Tuesday, August 26, 2008


The word "elitist" usually has a negative connotation, as in snobbish, stuck up, arrogant, vain, or at the very least privileged, but undeservedly so.

Yet I well remember J. Baldwin's spin on the word, when he phoned me in advance of including my name in the front matter of his new book, Bucky Works. He said he was "an elitist" in not using email that much, as he considered it shallow, too superficial.

True to form, the only time we really communicated after that was in person, in San Jose especially where we talked for a few hours. The guy is not snobbish, nor rich, but he takes justifiable pride in his accomplishments and skills, his integrity and intellect. He deserves to be an elitist in that way, and was just as proud of his son I recall, a Navy SEAL.

One would like to feel justifiably proud of one's team, an "elite crew" of some type, respected. So that's the positive spin on this word -- nothing to do with hogging more than one's share, feeling over-entitled.

Some of the Wanderers have been chatting about elitism in connection with a new book The Axemaker's Gift, which I've not yet read. So is it true there's some elite controller cast, pulling all the strings, making it all happen behind the scenes?

Let me quote from one of my posts of yesterday (#2553):
I think more kids should get to experience the Ouija board in their regular school setting, complete with the psychological explanation that there are more of them than there are of you, so it always feels like others are making it move, whereas you're just along for the ride, very innocent of making the thing spell what it spells (does everyone know what I'm talking about?).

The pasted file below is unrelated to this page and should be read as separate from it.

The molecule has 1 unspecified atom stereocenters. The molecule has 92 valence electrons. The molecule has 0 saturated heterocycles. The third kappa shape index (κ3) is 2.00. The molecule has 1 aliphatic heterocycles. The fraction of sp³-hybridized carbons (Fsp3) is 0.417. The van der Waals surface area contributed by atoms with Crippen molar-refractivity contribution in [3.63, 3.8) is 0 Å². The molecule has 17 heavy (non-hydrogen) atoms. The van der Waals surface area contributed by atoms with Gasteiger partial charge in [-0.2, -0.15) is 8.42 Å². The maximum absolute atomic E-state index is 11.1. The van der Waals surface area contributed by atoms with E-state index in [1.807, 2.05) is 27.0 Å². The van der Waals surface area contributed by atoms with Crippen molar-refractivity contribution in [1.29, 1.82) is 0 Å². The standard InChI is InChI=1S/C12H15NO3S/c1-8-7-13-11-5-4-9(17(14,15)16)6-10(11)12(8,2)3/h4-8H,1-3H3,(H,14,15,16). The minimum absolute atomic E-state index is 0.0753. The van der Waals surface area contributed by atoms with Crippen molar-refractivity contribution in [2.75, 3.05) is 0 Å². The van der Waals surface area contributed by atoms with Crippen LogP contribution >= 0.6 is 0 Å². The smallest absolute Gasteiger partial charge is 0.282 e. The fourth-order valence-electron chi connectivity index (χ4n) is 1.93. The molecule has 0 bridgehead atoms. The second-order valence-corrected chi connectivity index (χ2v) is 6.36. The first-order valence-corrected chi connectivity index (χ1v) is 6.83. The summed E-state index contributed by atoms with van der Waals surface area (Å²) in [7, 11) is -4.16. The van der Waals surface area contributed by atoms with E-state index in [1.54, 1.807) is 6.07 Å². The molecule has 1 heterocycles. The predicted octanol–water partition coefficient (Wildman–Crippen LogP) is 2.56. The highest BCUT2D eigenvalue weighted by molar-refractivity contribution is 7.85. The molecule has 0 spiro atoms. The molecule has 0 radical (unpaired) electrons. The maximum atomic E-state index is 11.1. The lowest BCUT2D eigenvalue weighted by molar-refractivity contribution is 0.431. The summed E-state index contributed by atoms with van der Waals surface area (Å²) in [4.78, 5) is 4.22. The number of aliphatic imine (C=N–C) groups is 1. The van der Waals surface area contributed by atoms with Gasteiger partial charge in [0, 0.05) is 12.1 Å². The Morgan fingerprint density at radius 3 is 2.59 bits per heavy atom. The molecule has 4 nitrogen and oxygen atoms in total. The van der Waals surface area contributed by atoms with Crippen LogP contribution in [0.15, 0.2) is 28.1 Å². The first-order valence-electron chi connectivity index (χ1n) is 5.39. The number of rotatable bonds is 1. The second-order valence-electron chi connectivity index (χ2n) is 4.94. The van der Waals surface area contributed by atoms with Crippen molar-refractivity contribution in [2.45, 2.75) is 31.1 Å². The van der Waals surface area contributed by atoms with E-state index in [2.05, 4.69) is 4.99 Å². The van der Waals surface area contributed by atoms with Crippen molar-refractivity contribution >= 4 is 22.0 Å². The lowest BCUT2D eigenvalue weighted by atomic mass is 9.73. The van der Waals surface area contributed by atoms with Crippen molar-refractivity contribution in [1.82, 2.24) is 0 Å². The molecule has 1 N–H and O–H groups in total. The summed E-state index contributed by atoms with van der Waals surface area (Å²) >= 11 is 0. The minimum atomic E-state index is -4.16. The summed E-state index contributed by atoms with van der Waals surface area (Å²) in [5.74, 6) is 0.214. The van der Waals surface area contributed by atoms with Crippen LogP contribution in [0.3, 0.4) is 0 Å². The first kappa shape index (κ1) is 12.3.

If you've experienced a Ouija board, then you know how it's possible for everyone to feel angelic and innocent, and yet the demon possessing that infernal pointer (to revert to atavistic metaphors) manages to say something pornographic or worse (how did that happen?, everyone wonders, looking accusingly at their peers).

Unless one is schooled in basic psychology (a hole in many a curriculum), then one is easy prey to gazillions of paranoias, all premised on the idea of secret cabals with infinitely greater powers of coordination and cover-up than one lowly, innocent, powerless peon.

My basic rule of thumb is if a person doesn't regard themselves as a member of some "powerful elite" (could just be some well known group like Kiwanis or Rotary) yet is over 30, I probably shouldn't work with them, as their feelings of powerlessness will just get in the way and we won't get any work done. People who feel powerless are dangerous because in denial about having power, whereas conscious and aware people at least know they're powerful (responsible) to some degree, and are therefore less dangerous in many cases.
Or I put it a different way on Synergeo (#43089):
Somehow there's this belief it must all go back to one supreme apex of power, some game room, where all the insiders whisper in secret, plot diabolical next moves. There's no empirical evidence that such a supreme apex exists, except in the minds of the simple minded. On the other hand, sure there are conspiracies, duh, and Bucky was in on several of 'em....
I like to remember Marshall McLuhan at this point, and his remark to Fuller when they met: "I have joined your conspiracy!"

Background reading: Tower of Babel, USA (1995)